"In the same month that Fed Ex warned global shipments fell (August), the US added 315,000 net new non-farm payroll jobs and the unemployment rate rose only 20bp to a still ultra-low 3.7%. Importantly, wage inflation remains high but it did slow from July's pace. The US labor market is just not exhibiting many signs of 'stag,'" Hussey said.
— Jesse Pound, Michael Bloom
Goldman strategists see a 4% 10-year yield and 4.3% for the 2-year next year
Goldman Sachs rate strategists expect the U.S. 10-year yield to peak at 4% by the end of 2023, and the 2-year at 4.3% by the second quarter.
The benchmark 10-year yield was lower at 3.44% Friday afternoon. The 2-year yield was at 3.85%, after rising above 3.9% earlier in the day.
Goldman Sachs strategists had previously expected a high this year of 3.3% in the 10-year but changed that forecast to 3.75% due to higher expectations for Federal Reserve rate hikes.
The strategists said in a note that they expect the front end of the curve to lead yields higher, and that the so-called "flattening" of the curve has also peaked. The yield curve inverted when the yield of the 2-year rose above the 10-year yield.
— Patti Domm
FedEx warning could be one of many negative earnings revisions
FedEx's warning about its business could be just one of many earnings estimate downgrades from companies and Wall Street analysts in the coming months.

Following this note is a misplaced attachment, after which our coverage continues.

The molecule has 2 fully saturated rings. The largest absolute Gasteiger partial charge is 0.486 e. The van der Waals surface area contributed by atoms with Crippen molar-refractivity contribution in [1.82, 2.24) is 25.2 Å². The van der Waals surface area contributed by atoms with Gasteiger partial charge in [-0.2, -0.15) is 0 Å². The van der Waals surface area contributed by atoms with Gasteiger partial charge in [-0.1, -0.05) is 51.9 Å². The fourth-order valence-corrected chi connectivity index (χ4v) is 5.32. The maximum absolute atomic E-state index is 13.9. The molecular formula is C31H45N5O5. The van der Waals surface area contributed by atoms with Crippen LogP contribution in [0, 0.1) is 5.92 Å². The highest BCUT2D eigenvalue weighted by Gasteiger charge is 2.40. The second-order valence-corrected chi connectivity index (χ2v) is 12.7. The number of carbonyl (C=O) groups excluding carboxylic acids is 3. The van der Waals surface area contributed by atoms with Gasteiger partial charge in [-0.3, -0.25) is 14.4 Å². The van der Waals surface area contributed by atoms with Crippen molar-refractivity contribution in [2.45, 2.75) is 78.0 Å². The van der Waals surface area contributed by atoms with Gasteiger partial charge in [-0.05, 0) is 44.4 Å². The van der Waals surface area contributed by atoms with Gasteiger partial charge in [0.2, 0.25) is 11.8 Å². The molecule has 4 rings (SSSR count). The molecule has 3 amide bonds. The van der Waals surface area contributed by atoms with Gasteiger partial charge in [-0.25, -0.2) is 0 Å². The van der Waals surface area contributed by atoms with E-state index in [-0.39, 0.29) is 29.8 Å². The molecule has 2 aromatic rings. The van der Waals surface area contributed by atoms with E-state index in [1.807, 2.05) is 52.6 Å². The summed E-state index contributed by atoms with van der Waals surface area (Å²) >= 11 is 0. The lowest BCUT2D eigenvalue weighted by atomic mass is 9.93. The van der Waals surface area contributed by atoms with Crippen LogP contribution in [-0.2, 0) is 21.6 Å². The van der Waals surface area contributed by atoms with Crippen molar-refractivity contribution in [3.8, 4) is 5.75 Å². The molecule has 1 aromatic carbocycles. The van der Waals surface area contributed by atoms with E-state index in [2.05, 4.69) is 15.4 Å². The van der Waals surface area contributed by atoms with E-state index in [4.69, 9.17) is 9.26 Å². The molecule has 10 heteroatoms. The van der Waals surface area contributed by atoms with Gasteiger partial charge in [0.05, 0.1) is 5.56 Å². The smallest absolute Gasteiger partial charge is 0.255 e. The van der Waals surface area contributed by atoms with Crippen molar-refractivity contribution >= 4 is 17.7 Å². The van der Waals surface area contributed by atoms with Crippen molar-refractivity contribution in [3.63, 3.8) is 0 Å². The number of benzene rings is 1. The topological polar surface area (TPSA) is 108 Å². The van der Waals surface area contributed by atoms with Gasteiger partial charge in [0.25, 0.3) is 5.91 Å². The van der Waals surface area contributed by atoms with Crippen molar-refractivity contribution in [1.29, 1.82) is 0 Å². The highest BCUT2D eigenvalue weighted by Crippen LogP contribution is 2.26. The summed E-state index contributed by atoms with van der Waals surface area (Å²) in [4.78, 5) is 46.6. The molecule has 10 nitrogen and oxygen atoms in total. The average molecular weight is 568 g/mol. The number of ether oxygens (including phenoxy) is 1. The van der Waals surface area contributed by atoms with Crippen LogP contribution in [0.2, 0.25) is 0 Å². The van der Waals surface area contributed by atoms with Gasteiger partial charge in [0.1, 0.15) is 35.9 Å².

As fears of a recession began to rise this summer, many portfolio managers and strategists have predicted that projected earnings growth for 2023 will prove to be too high.
While that projected earnings number has slowly slipped in recent months, it still shows more growth than a recession could likely support, suggesting that some harsh cuts could be in the pipeline.
"Earnings tend to adjust with a lag. The market sort of reacts ahead of those downward revisions. So some of the weakness, and certainly if it continues from here, is really starting to price in those coming downgrades," Jake Jolly, senior investment strategist at BNY Mellon Investment Management.
— Jesse Pound
The biggest losers in the markets this week
The markets struggled across the board this week, but not all stocks were hit equally.
In the S&P 500, Adobe and FedEx fell around 25% and 23%, respectively. Nucor, Eastman Chemical and International Paper rounded out the top five worst week over week performers within the index, with each posting losses of around 16%.
All five far outpaced the index's weekly loss of 3.8%.
— Alex Harring
Market breadth weak again on Friday
Declining stocks in the S&P 500 outnumber advancers by more than 4-to-1 on Friday, continuing a sharp reversal in market breadth and investor sentiment caused by Tuesday's CPI report.